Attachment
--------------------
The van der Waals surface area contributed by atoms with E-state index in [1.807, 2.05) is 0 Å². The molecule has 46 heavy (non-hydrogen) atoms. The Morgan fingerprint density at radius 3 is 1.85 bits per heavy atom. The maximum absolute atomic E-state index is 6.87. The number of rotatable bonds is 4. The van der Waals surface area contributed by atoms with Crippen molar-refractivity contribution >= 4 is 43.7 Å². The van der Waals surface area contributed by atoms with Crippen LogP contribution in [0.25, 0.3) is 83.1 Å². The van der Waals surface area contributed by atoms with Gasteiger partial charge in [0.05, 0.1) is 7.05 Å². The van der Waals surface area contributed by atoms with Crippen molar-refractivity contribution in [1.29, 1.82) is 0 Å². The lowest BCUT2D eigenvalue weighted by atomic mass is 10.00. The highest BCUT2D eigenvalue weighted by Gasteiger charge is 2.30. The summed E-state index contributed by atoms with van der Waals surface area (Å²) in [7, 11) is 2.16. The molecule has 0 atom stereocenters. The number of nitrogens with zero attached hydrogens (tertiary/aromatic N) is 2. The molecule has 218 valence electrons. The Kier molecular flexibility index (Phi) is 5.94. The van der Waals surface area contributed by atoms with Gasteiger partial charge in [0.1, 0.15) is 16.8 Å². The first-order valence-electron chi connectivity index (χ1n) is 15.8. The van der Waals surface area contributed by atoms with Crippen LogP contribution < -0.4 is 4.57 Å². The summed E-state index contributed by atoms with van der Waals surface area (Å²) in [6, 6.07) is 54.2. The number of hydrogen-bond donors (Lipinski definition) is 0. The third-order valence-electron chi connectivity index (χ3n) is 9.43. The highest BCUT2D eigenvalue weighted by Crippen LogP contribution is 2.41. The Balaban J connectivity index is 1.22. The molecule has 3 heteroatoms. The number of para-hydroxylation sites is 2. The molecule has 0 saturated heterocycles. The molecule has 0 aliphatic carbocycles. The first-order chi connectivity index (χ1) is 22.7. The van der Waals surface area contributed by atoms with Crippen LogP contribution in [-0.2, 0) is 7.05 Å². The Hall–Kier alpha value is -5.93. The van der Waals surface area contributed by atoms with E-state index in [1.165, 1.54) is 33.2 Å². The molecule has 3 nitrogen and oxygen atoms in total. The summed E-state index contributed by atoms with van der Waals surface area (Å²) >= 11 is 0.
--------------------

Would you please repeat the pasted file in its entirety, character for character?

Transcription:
The van der Waals surface area contributed by atoms with E-state index in [1.807, 2.05) is 0 Å². The molecule has 46 heavy (non-hydrogen) atoms. The Morgan fingerprint density at radius 3 is 1.85 bits per heavy atom. The maximum absolute atomic E-state index is 6.87. The number of rotatable bonds is 4. The van der Waals surface area contributed by atoms with Crippen molar-refractivity contribution >= 4 is 43.7 Å². The van der Waals surface area contributed by atoms with Crippen LogP contribution in [0.25, 0.3) is 83.1 Å². The van der Waals surface area contributed by atoms with Gasteiger partial charge in [0.05, 0.1) is 7.05 Å². The van der Waals surface area contributed by atoms with Crippen molar-refractivity contribution in [1.29, 1.82) is 0 Å². The lowest BCUT2D eigenvalue weighted by atomic mass is 10.00. The highest BCUT2D eigenvalue weighted by Gasteiger charge is 2.30. The summed E-state index contributed by atoms with van der Waals surface area (Å²) in [7, 11) is 2.16. The molecule has 0 atom stereocenters. The number of nitrogens with zero attached hydrogens (tertiary/aromatic N) is 2. The molecule has 218 valence electrons. The Kier molecular flexibility index (Phi) is 5.94. The van der Waals surface area contributed by atoms with Gasteiger partial charge in [0.1, 0.15) is 16.8 Å². The first-order valence-electron chi connectivity index (χ1n) is 15.8. The van der Waals surface area contributed by atoms with Crippen LogP contribution < -0.4 is 4.57 Å². The summed E-state index contributed by atoms with van der Waals surface area (Å²) in [6, 6.07) is 54.2. The number of hydrogen-bond donors (Lipinski definition) is 0. The third-order valence-electron chi connectivity index (χ3n) is 9.43. The highest BCUT2D eigenvalue weighted by Crippen LogP contribution is 2.41. The Balaban J connectivity index is 1.22. The molecule has 3 heteroatoms. The number of para-hydroxylation sites is 2. The molecule has 0 saturated heterocycles. The molecule has 0 aliphatic carbocycles. The first-order chi connectivity index (χ1) is 22.7. The van der Waals surface area contributed by atoms with Crippen LogP contribution in [-0.2, 0) is 7.05 Å². The Hall–Kier alpha value is -5.93. The van der Waals surface area contributed by atoms with E-state index in [1.165, 1.54) is 33.2 Å². The molecule has 3 nitrogen and oxygen atoms in total. The summed E-state index contributed by atoms with van der Waals surface area (Å²) >= 11 is 0.